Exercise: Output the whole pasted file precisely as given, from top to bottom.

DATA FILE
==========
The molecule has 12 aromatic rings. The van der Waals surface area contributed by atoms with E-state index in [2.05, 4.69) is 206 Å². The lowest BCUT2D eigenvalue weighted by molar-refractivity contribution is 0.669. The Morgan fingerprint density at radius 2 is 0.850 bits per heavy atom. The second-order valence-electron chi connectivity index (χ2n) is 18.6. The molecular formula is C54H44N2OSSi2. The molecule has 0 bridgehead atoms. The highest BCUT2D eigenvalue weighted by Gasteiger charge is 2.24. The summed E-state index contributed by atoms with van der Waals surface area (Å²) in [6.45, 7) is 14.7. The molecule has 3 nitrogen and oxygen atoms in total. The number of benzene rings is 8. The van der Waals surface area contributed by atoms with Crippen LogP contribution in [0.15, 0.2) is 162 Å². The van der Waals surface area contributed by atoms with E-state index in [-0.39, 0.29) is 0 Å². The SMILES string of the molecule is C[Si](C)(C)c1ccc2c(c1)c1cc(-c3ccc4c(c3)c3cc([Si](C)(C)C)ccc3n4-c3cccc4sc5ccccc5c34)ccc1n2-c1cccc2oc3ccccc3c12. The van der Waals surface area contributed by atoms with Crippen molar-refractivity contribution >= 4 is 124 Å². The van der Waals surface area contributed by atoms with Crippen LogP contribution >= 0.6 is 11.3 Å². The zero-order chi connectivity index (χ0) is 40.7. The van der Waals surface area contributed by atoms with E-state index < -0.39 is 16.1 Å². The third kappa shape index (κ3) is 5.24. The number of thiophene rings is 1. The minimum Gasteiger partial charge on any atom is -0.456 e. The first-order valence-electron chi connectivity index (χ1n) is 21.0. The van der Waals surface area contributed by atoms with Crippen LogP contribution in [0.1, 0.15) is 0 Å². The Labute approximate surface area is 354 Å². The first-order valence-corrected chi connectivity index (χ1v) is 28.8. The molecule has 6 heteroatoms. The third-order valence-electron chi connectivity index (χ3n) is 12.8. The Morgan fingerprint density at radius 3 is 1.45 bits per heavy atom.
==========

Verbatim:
The molecule has 12 aromatic rings. The van der Waals surface area contributed by atoms with E-state index in [2.05, 4.69) is 206 Å². The lowest BCUT2D eigenvalue weighted by molar-refractivity contribution is 0.669. The Morgan fingerprint density at radius 2 is 0.850 bits per heavy atom. The second-order valence-electron chi connectivity index (χ2n) is 18.6. The molecular formula is C54H44N2OSSi2. The molecule has 0 bridgehead atoms. The highest BCUT2D eigenvalue weighted by Gasteiger charge is 2.24. The summed E-state index contributed by atoms with van der Waals surface area (Å²) in [6.45, 7) is 14.7. The molecule has 3 nitrogen and oxygen atoms in total. The number of benzene rings is 8. The van der Waals surface area contributed by atoms with Crippen LogP contribution in [0.15, 0.2) is 162 Å². The van der Waals surface area contributed by atoms with E-state index in [-0.39, 0.29) is 0 Å². The SMILES string of the molecule is C[Si](C)(C)c1ccc2c(c1)c1cc(-c3ccc4c(c3)c3cc([Si](C)(C)C)ccc3n4-c3cccc4sc5ccccc5c34)ccc1n2-c1cccc2oc3ccccc3c12. The van der Waals surface area contributed by atoms with Crippen molar-refractivity contribution >= 4 is 124 Å². The van der Waals surface area contributed by atoms with Crippen LogP contribution >= 0.6 is 11.3 Å². The zero-order chi connectivity index (χ0) is 40.7. The van der Waals surface area contributed by atoms with E-state index < -0.39 is 16.1 Å². The third kappa shape index (κ3) is 5.24. The number of thiophene rings is 1. The minimum Gasteiger partial charge on any atom is -0.456 e. The first-order valence-electron chi connectivity index (χ1n) is 21.0. The van der Waals surface area contributed by atoms with Crippen LogP contribution in [0.1, 0.15) is 0 Å². The Labute approximate surface area is 354 Å². The first-order valence-corrected chi connectivity index (χ1v) is 28.8. The molecule has 6 heteroatoms. The third-order valence-electron chi connectivity index (χ3n) is 12.8. The Morgan fingerprint density at radius 3 is 1.45 bits per heavy atom.